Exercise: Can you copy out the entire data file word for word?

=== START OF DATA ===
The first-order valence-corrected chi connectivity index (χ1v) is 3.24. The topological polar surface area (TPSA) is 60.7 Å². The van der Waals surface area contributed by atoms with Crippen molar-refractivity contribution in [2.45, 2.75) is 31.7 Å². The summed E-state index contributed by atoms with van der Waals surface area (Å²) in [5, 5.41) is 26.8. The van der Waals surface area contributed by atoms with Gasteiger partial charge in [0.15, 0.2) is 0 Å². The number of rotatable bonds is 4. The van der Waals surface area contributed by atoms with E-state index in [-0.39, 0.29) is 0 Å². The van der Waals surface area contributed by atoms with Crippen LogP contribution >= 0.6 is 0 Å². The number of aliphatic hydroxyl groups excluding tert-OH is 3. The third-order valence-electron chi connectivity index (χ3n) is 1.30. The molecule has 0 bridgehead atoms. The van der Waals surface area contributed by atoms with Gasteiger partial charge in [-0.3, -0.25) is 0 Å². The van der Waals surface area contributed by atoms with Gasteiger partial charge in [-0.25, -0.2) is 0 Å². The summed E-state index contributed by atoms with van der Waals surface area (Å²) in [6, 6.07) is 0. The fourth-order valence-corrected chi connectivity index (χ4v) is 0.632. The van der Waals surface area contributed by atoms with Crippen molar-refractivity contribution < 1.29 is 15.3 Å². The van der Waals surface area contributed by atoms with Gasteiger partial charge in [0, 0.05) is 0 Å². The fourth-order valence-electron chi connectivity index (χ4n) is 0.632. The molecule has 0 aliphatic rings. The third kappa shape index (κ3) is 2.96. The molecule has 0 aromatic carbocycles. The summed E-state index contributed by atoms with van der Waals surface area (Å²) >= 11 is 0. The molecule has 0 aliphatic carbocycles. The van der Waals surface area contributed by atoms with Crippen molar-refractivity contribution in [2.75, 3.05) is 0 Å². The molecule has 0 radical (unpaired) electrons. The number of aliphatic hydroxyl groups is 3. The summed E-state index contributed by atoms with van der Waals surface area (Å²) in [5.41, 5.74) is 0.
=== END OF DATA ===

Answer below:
The first-order valence-corrected chi connectivity index (χ1v) is 3.24. The topological polar surface area (TPSA) is 60.7 Å². The van der Waals surface area contributed by atoms with Crippen molar-refractivity contribution in [2.45, 2.75) is 31.7 Å². The summed E-state index contributed by atoms with van der Waals surface area (Å²) in [5, 5.41) is 26.8. The van der Waals surface area contributed by atoms with Gasteiger partial charge in [0.15, 0.2) is 0 Å². The number of rotatable bonds is 4. The van der Waals surface area contributed by atoms with E-state index in [-0.39, 0.29) is 0 Å². The van der Waals surface area contributed by atoms with Crippen LogP contribution >= 0.6 is 0 Å². The number of aliphatic hydroxyl groups excluding tert-OH is 3. The third-order valence-electron chi connectivity index (χ3n) is 1.30. The molecule has 0 bridgehead atoms. The van der Waals surface area contributed by atoms with Gasteiger partial charge in [-0.3, -0.25) is 0 Å². The van der Waals surface area contributed by atoms with Gasteiger partial charge in [-0.25, -0.2) is 0 Å². The summed E-state index contributed by atoms with van der Waals surface area (Å²) in [6, 6.07) is 0. The fourth-order valence-corrected chi connectivity index (χ4v) is 0.632. The van der Waals surface area contributed by atoms with Crippen molar-refractivity contribution < 1.29 is 15.3 Å². The van der Waals surface area contributed by atoms with Gasteiger partial charge in [0, 0.05) is 0 Å². The fourth-order valence-electron chi connectivity index (χ4n) is 0.632. The molecule has 0 aliphatic rings. The third kappa shape index (κ3) is 2.96. The molecule has 0 aromatic carbocycles. The summed E-state index contributed by atoms with van der Waals surface area (Å²) >= 11 is 0. The molecule has 0 aliphatic carbocycles. The van der Waals surface area contributed by atoms with Crippen molar-refractivity contribution in [2.75, 3.05) is 0 Å². The molecule has 0 radical (unpaired) electrons. The number of aliphatic hydroxyl groups is 3. The summed E-state index contributed by atoms with van der Waals surface area (Å²) in [5.41, 5.74) is 0.